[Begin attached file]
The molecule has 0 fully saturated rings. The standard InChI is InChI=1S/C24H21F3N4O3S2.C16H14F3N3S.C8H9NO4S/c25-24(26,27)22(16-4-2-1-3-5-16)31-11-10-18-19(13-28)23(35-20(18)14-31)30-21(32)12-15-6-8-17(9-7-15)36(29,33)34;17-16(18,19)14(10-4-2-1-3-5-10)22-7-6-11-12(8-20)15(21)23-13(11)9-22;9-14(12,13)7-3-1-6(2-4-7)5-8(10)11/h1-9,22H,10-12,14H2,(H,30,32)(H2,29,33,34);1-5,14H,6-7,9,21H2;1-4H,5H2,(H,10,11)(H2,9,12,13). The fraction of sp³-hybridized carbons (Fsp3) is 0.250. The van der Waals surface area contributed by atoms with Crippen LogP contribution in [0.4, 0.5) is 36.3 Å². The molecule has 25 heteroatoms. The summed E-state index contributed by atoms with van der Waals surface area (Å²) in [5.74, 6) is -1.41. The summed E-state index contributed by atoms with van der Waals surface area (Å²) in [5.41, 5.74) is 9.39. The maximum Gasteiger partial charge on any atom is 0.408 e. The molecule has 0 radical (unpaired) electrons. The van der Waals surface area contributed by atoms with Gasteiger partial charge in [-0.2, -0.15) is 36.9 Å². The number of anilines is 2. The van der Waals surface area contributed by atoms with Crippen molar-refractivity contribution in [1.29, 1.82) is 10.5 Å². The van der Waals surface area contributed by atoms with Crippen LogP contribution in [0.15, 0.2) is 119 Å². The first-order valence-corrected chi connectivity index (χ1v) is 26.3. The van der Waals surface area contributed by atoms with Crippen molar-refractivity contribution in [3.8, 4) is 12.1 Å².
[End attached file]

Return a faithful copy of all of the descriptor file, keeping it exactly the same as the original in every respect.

The molecule has 0 fully saturated rings. The standard InChI is InChI=1S/C24H21F3N4O3S2.C16H14F3N3S.C8H9NO4S/c25-24(26,27)22(16-4-2-1-3-5-16)31-11-10-18-19(13-28)23(35-20(18)14-31)30-21(32)12-15-6-8-17(9-7-15)36(29,33)34;17-16(18,19)14(10-4-2-1-3-5-10)22-7-6-11-12(8-20)15(21)23-13(11)9-22;9-14(12,13)7-3-1-6(2-4-7)5-8(10)11/h1-9,22H,10-12,14H2,(H,30,32)(H2,29,33,34);1-5,14H,6-7,9,21H2;1-4H,5H2,(H,10,11)(H2,9,12,13). The fraction of sp³-hybridized carbons (Fsp3) is 0.250. The van der Waals surface area contributed by atoms with Crippen LogP contribution in [0.4, 0.5) is 36.3 Å². The molecule has 25 heteroatoms. The summed E-state index contributed by atoms with van der Waals surface area (Å²) in [5.74, 6) is -1.41. The summed E-state index contributed by atoms with van der Waals surface area (Å²) in [5.41, 5.74) is 9.39. The maximum Gasteiger partial charge on any atom is 0.408 e. The molecule has 0 radical (unpaired) electrons. The van der Waals surface area contributed by atoms with Gasteiger partial charge in [-0.2, -0.15) is 36.9 Å². The number of anilines is 2. The van der Waals surface area contributed by atoms with Crippen molar-refractivity contribution in [1.29, 1.82) is 10.5 Å². The van der Waals surface area contributed by atoms with Crippen LogP contribution in [0.15, 0.2) is 119 Å². The first-order valence-corrected chi connectivity index (χ1v) is 26.3. The van der Waals surface area contributed by atoms with Crippen molar-refractivity contribution in [3.8, 4) is 12.1 Å².